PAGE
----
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Bartlett School of Architecture, UCL

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Digital Isovist – Data Augmented Spaces

Digital Isovist – Data Augmented Spaces

Isovist is defined as “a set of all points visible from a given vantage point in space” (Benedikt, 1979). Although isovist refers to physical visibility, our interest lies in how digital information can affect our isovist. As demonstrated by our reliance on digital navigation tools, digital information is increasingly changing the way we perceive and interact with physical spaces.

As a channel of focus, we use events as a unit of analysis to examine this relationship closely. When an event takes place, disruptions happen in its physical space. Its digital spaces also undergo changes as we generate an influx of social media posts and discussions around the event. After the event, a space’s meaning is altered by both our physical actions and our digital presence. How can digital traces of an event be expressed in a spatial way? What are the not-so-visible impacts digital data have on the physical space?

Current Work in Progress:

Planes generated by data in AR blocks our visibility to the living room

Working with the constraints collaborating remotely and building a digital project, we took on AR as a tool. In this iteration, we investigate the manipulation of physical space with Twitter data around Covid-19 as an input, using AR to map tweet locations into our living room, layering and obscuring what is visible, and augmenting the way we experience a familiar physical space. Each time a tweet regarding Covid-19 is shared, a rectangular plane is generated in space, blocking what’s beneath it and presenting a piece of an alternate space. Over time, as more tweets are shared, planes become more dense, living room becomes more hidden, and a new space is eventually revealed. This gradual shift in perception alters our visibility and manipulates our isovist.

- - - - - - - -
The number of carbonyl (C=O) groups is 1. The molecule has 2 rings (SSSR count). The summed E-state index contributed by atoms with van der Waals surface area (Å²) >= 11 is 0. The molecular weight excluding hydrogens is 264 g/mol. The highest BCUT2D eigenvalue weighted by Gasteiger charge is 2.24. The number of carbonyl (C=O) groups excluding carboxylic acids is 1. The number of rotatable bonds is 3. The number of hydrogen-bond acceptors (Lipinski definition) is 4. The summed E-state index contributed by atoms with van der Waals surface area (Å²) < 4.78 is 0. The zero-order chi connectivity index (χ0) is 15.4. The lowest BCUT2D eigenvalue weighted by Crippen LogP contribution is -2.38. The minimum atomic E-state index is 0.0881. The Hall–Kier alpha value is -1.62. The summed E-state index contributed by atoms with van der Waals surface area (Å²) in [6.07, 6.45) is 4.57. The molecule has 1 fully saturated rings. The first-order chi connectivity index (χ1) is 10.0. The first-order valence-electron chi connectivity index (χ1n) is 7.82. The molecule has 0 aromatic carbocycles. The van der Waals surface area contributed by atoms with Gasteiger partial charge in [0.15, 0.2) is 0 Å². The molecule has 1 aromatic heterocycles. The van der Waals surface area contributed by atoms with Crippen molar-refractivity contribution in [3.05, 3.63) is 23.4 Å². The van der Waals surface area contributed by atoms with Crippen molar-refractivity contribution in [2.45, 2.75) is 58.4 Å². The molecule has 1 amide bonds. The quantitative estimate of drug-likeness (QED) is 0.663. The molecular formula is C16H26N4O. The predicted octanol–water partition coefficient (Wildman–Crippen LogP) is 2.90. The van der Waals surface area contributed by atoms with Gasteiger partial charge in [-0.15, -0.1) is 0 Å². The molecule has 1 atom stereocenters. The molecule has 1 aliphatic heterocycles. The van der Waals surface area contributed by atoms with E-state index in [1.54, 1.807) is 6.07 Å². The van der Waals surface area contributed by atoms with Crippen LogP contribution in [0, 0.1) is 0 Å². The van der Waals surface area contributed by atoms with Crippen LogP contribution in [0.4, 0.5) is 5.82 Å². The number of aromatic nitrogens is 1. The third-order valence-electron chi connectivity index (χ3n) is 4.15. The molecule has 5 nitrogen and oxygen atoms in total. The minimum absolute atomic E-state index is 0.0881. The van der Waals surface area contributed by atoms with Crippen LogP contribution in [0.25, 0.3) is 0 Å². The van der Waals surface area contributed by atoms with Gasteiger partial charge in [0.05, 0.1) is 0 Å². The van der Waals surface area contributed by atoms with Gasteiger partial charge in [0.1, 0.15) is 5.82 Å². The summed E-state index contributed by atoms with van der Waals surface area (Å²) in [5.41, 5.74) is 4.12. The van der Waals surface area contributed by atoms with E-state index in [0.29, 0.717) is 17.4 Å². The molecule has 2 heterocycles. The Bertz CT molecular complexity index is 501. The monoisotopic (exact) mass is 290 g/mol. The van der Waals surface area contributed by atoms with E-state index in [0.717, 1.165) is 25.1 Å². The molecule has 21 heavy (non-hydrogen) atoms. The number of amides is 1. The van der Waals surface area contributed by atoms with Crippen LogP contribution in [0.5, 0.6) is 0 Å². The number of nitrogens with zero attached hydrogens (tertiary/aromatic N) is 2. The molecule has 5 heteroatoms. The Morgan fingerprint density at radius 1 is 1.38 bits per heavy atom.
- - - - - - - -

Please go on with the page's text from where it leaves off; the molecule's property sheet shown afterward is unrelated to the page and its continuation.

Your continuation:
Past Work:

Left: drawing device recording the amount of activity. Right: frame displaying the drawing.

In its first iteration, the project took form of a drawing machine realized in disparate parts (the physical drawing device, the digital drawing, and the frame that displays the drawing). When working together, the drawing device produced data visualizations of how much digital information was produced each hour and minute during a physical event, while the frame displayed the drawing with the help of UV light. The event we chose to use was Extinction Rebellion’s Declaration of Rebellion.

Future Direction:

In the next term, our interest remains in investigating how physicality can be affected by digital information. The next iteration of the project will aim to construct a space manipulation tool with light projection and AR that takes live digital data as an input to layer onto physical space and transform the way we see space. As a framework for exploring manipulation, we are considering using a series of space alteration techniques such as the expansion, revealing, inversion, replacement of existing physical spaces.

Benedikt, M. L. (1979) To Take Hold of Space: Isovists and Isovist Fields.  Environment and Planning B, 6(1) 47-65.pp. 47

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